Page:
Here are the ingredients you need:

  1. Butter: Butter is the base of the sauce. (And, honestly, why it’s so good!)
  2. Water: A few Tablespoons of water help liquify the sauce– it’s too thick without it.
  3. Brown Sugar: Name a better ingredient suited for sweet potatoes!
  4. Maple Syrup: Pure maple syrup adds incomparable flavor to this Thanksgiving side dish. The recipe is good without it, but even better with its addition. Skip “breakfast syrup” and reach for pure maple.
  5. Cinnamon, Nutmeg, & Ginger: This dish includes the season’s favorite warming spices. The ginger adds a bright burst of flavor.
  6. Vanilla Extract: Again, vanilla extract is a welcome addition. Stir it into the sauce after you remove the pot from heat.

The sauce thins out as it bakes due to the water content in the potatoes, but quickly thickens as it cools. Thick or thin, you’ll want to slurp up this sauce with a straw. Plus, it tastes fantastic with those other Thanksgiving dishes on your plate too! 😉

pouring brown sugar maple sauce on sweet potatoes and mixing the sauce into the sweet potatoes

Finishing Touches for Candied Sweet Potatoes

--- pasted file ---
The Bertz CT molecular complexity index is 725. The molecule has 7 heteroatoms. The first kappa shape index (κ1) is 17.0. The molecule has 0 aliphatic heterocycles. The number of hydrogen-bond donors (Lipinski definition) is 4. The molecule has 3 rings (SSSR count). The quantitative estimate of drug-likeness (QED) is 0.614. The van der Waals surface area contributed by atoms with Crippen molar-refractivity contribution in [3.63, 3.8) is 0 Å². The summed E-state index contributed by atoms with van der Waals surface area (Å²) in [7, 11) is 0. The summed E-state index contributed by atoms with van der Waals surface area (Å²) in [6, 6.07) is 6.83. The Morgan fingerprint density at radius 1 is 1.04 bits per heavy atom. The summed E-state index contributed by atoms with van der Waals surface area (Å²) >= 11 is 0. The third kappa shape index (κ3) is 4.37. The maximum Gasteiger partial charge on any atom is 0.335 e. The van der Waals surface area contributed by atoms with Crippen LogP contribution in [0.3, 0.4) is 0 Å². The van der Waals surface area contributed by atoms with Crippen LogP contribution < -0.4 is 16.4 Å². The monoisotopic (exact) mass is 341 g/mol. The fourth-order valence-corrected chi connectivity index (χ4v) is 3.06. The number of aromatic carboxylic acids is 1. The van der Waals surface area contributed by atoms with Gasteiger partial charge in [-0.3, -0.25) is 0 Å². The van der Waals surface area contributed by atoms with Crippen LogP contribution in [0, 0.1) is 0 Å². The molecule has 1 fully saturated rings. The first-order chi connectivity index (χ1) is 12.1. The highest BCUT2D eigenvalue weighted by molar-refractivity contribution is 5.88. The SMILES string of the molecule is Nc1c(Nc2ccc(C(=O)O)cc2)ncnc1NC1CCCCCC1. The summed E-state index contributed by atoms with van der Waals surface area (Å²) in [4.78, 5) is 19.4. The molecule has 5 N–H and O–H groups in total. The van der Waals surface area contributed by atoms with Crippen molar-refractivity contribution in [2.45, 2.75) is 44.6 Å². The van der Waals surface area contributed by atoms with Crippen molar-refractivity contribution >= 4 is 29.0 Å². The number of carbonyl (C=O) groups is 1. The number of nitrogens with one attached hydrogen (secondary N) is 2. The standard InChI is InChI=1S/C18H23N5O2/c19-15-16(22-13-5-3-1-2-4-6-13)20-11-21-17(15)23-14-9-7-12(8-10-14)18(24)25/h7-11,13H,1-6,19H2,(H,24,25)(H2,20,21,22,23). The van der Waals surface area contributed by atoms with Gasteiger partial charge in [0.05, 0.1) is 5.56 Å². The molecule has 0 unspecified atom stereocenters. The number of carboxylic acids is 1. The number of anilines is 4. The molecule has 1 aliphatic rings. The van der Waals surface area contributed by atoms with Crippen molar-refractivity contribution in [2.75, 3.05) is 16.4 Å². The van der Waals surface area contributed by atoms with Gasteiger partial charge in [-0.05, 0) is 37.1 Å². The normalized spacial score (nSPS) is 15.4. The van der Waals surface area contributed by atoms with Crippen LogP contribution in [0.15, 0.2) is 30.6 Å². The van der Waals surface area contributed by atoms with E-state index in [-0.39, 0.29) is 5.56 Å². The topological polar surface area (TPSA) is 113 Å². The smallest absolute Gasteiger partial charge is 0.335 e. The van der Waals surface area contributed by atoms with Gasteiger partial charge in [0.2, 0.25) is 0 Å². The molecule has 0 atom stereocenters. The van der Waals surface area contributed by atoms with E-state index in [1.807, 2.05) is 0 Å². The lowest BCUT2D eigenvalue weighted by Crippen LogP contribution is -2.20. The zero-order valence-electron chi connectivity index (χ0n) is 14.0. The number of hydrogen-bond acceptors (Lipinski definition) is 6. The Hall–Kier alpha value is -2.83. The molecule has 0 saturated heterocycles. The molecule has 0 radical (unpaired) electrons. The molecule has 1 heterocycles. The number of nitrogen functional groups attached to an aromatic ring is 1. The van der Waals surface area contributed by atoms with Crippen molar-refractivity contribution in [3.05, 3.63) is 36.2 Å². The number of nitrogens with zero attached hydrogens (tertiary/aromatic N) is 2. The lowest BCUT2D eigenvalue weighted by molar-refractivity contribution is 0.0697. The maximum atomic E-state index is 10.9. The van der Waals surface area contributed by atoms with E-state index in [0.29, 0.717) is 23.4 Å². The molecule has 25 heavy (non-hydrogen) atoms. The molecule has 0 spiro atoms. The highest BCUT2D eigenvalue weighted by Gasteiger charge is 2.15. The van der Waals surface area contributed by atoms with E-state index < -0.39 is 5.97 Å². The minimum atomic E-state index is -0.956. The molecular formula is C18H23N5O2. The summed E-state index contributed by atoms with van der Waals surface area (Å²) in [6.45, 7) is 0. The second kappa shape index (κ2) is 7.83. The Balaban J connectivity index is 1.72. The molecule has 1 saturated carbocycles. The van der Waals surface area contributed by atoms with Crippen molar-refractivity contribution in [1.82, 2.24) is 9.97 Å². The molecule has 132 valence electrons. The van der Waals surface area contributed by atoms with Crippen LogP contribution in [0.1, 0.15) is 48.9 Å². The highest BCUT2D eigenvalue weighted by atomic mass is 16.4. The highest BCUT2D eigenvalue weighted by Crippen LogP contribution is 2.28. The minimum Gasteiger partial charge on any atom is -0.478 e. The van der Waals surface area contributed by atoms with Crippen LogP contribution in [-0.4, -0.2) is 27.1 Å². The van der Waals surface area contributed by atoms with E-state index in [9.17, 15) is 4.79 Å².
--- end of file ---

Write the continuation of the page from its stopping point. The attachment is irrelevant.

When I made these candied sweet potatoes earlier this month, I added orange zest to the sauce. This is totally optional, but it added an element of FRESH to the entire dish. Likewise, adding chopped fresh or dried rosemary after the dish bakes is equally refreshing. And to balance out the sweet, I love a sprinkle of sea salt all over the top.

This dish has it all: sweet, salty, fresh, buttery, saucy, soft, and caramelized. It doesn’t get much better than this:

candied sweet potatoes

More Favorite Thanksgiving Side Dishes:

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candied sweet potatoes

Candied Sweet Potatoes

  • Author: Sally
  • Prep Time: 15 minutes
  • Cook Time: 1 hour
  • Total Time: 1 hour, 25 minutes
  • Yield: serves 8-10 1x
  • Category: Dinner
  • Method: Baking
  • Cuisine: American


These perfect candied sweet potatoes are soft, buttery, extra saucy, caramelized, and sweet. I especially love this Thanksgiving side dish because you can prepare the elements of this recipe ahead of time AND purchase the ingredients in advance, too.


  • 56 medium sweet potatoes (34 lbs)
  • 1/2 teaspoon salt
  • 1/2 cup (1 stick; 115g) unsalted butter
  • 2 Tablespoons (30ml) water
  • 1/4 cup (60ml) pure maple syrup
  • 1 cup (200g) packed light or dark brown sugar
  • 3/4 teaspoon ground cinnamon
  • 1/2 teaspoon ground nutmeg
  • 1/2 teaspoon ground ginger
  • 1 teaspoon pure vanilla extract
  • optional: 2 teaspoons orange zest
  • optional for garnish: chopped fresh or dried rosemary, sea salt


  1. Peel then slice the sweet potatoes into 1/2 inch thick slices. Place in a greased 9×13 inch or other 3 quart baking dish. Sprinkle salt on top and toss to coat. I just use nonstick spray to grease.
  2. Preheat oven to 375°F (191°C).